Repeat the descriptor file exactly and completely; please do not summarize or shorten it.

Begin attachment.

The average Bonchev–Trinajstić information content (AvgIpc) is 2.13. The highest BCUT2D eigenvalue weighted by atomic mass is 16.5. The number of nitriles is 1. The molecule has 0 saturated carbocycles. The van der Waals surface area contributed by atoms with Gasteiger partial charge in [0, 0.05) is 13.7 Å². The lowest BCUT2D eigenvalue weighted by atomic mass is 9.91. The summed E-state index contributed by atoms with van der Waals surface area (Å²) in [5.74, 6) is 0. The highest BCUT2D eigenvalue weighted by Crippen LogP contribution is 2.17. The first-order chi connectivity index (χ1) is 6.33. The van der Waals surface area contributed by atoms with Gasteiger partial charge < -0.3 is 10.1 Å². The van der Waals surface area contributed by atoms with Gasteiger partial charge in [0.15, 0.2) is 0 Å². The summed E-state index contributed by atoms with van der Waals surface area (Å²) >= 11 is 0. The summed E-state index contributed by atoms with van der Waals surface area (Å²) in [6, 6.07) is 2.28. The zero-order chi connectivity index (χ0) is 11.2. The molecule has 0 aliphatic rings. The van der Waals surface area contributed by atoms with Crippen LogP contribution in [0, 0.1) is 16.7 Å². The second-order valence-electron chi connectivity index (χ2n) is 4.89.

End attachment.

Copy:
The average Bonchev–Trinajstić information content (AvgIpc) is 2.13. The highest BCUT2D eigenvalue weighted by atomic mass is 16.5. The number of nitriles is 1. The molecule has 0 saturated carbocycles. The van der Waals surface area contributed by atoms with Gasteiger partial charge in [0, 0.05) is 13.7 Å². The lowest BCUT2D eigenvalue weighted by atomic mass is 9.91. The summed E-state index contributed by atoms with van der Waals surface area (Å²) in [5.74, 6) is 0. The highest BCUT2D eigenvalue weighted by Crippen LogP contribution is 2.17. The first-order chi connectivity index (χ1) is 6.33. The van der Waals surface area contributed by atoms with Gasteiger partial charge < -0.3 is 10.1 Å². The van der Waals surface area contributed by atoms with Gasteiger partial charge in [0.15, 0.2) is 0 Å². The summed E-state index contributed by atoms with van der Waals surface area (Å²) >= 11 is 0. The summed E-state index contributed by atoms with van der Waals surface area (Å²) in [6, 6.07) is 2.28. The zero-order chi connectivity index (χ0) is 11.2. The molecule has 0 aliphatic rings. The van der Waals surface area contributed by atoms with Crippen LogP contribution in [0, 0.1) is 16.7 Å². The second-order valence-electron chi connectivity index (χ2n) is 4.89.